A senior coroner is to write to Stormont Regional Development Minister Danny Kennedy to raise concerns about public safety in Co Armagh after a minibus driver was killed by a falling tree earlier this year.
Coroner John Leckey yesterday told the inquest into the death of Geoffrey Robb, from Portadown, he was concerned that trees with shallow roots of just six-eight inches on the Keady Road were another "accident waiting to happen".
The 55-year-old grandfather was killed and colleague Sharon Feathers was seriously injured after a beech tree landed on the minibus he was driving.
A post-mortem revealed he had suffered multiple chest and neck injuries.
The Coroner's findings were:
■ The deceased died from chest and neck injuries sustained when a tree fell on the minibus he was driving on Keady Road, Armagh, on the evening of March 26, 2015.
■ He had not been wearing a seatbelt and he died at the scene.
■ A specialist examination of the tree revealed that it had shallow roots and, along with other surrounding trees, was weight-bearing towards the road.
Mr Leckey noted that Mr Robb's failure to wear a seatbelt had not contributed to his death in any way.
It was previously reported that Mr Robb had suffered a heart attack just weeks before returning to work for Dungannon-based firm Eurocoach - which transports young people with learning difficulties - when the accident happened.
Tree surgeon Colin Hylands told the inquest the fallen beech tree was not planted, but probably grew from a seedling and could have been 150 years old.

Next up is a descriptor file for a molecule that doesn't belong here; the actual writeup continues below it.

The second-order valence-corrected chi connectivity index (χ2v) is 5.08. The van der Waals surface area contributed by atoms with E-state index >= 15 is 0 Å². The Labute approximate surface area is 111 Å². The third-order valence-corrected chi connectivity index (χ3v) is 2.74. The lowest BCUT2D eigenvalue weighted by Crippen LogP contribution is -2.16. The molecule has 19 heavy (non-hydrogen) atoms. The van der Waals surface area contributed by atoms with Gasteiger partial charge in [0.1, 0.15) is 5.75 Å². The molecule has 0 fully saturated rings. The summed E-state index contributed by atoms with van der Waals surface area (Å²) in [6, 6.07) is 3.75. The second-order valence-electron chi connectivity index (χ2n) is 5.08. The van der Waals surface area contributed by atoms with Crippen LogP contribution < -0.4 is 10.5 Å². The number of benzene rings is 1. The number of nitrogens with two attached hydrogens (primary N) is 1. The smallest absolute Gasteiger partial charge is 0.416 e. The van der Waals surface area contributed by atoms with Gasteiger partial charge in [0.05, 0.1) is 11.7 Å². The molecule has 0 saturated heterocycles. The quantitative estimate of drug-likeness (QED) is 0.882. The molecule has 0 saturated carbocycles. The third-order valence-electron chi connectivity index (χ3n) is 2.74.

Mr Hylands expressed concern about other trees in the vicinity with possible similar shallow root depth and weight bearing toward the busy road.
The inquest heard that efforts to arrange major, specialist maintenance work ended when the farmer who owns the trees reportedly halted proceedings in favour of completing works himself after an issue with financing the cost of closing the road.
Mr Leckey said it was unclear whether the work needed to ensure public safety had been carried out, so he would write to the minister to establish who is responsible for the trees, which straddle private land and a verge on the rural road.
"It strikes me that if the root depth is six-eight inches, there is a high probability other trees will be no different," he said.
Mr Leckey added he would be raising concerns with the Roads Service as there was "potential for another disaster to happen".
A statement from Transport NI provided to the Belfast Telegraph said: "In the course of our routine safety inspections, Transport NI notes trees and hedges within or immediately adjacent to road boundaries that are causing obstructions or are obviously dangerous.
"We then arrange appropriate action, depending on the specific circumstances.
"Transport NI will fully consider the coroner's comments."